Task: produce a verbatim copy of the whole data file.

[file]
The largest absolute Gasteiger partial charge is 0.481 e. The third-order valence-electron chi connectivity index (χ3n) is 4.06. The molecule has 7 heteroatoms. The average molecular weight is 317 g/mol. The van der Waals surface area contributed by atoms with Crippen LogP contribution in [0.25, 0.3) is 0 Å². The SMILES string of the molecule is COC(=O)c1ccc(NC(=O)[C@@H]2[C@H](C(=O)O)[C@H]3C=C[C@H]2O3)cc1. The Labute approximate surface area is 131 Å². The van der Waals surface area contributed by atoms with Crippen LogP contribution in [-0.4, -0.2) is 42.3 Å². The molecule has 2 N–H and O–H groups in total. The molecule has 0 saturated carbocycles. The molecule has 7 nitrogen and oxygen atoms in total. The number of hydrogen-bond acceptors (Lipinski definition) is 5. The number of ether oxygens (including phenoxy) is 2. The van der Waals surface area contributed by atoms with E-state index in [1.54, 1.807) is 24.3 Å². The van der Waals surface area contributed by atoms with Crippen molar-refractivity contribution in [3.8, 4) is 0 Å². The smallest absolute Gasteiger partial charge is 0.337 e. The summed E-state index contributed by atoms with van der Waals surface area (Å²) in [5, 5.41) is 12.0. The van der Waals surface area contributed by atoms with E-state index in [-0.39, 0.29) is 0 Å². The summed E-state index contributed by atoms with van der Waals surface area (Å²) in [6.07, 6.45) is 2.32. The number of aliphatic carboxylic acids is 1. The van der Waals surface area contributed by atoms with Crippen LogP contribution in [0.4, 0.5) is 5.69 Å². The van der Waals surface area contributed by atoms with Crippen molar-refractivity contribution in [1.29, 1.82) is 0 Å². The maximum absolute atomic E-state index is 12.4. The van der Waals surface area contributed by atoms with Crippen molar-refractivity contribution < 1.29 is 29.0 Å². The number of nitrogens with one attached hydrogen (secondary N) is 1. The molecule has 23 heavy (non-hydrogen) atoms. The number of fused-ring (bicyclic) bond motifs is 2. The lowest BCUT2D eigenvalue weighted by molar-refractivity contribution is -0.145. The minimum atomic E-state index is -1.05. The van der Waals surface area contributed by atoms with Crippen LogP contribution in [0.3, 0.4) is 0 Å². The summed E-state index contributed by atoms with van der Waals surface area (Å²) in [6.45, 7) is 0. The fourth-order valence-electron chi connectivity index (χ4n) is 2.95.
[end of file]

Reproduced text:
The largest absolute Gasteiger partial charge is 0.481 e. The third-order valence-electron chi connectivity index (χ3n) is 4.06. The molecule has 7 heteroatoms. The average molecular weight is 317 g/mol. The van der Waals surface area contributed by atoms with Crippen LogP contribution in [0.25, 0.3) is 0 Å². The SMILES string of the molecule is COC(=O)c1ccc(NC(=O)[C@@H]2[C@H](C(=O)O)[C@H]3C=C[C@H]2O3)cc1. The Labute approximate surface area is 131 Å². The van der Waals surface area contributed by atoms with Crippen LogP contribution in [-0.4, -0.2) is 42.3 Å². The molecule has 2 N–H and O–H groups in total. The molecule has 0 saturated carbocycles. The molecule has 7 nitrogen and oxygen atoms in total. The number of hydrogen-bond acceptors (Lipinski definition) is 5. The number of ether oxygens (including phenoxy) is 2. The van der Waals surface area contributed by atoms with E-state index in [1.54, 1.807) is 24.3 Å². The van der Waals surface area contributed by atoms with Crippen molar-refractivity contribution in [3.8, 4) is 0 Å². The smallest absolute Gasteiger partial charge is 0.337 e. The summed E-state index contributed by atoms with van der Waals surface area (Å²) in [5, 5.41) is 12.0. The van der Waals surface area contributed by atoms with E-state index in [-0.39, 0.29) is 0 Å². The summed E-state index contributed by atoms with van der Waals surface area (Å²) in [6.07, 6.45) is 2.32. The number of aliphatic carboxylic acids is 1. The van der Waals surface area contributed by atoms with Crippen LogP contribution in [0.4, 0.5) is 5.69 Å². The van der Waals surface area contributed by atoms with Crippen molar-refractivity contribution in [1.29, 1.82) is 0 Å². The maximum absolute atomic E-state index is 12.4. The van der Waals surface area contributed by atoms with Crippen molar-refractivity contribution < 1.29 is 29.0 Å². The number of nitrogens with one attached hydrogen (secondary N) is 1. The molecule has 23 heavy (non-hydrogen) atoms. The number of fused-ring (bicyclic) bond motifs is 2. The lowest BCUT2D eigenvalue weighted by molar-refractivity contribution is -0.145. The minimum atomic E-state index is -1.05. The van der Waals surface area contributed by atoms with Crippen LogP contribution in [0.3, 0.4) is 0 Å². The summed E-state index contributed by atoms with van der Waals surface area (Å²) in [6.45, 7) is 0. The fourth-order valence-electron chi connectivity index (χ4n) is 2.95.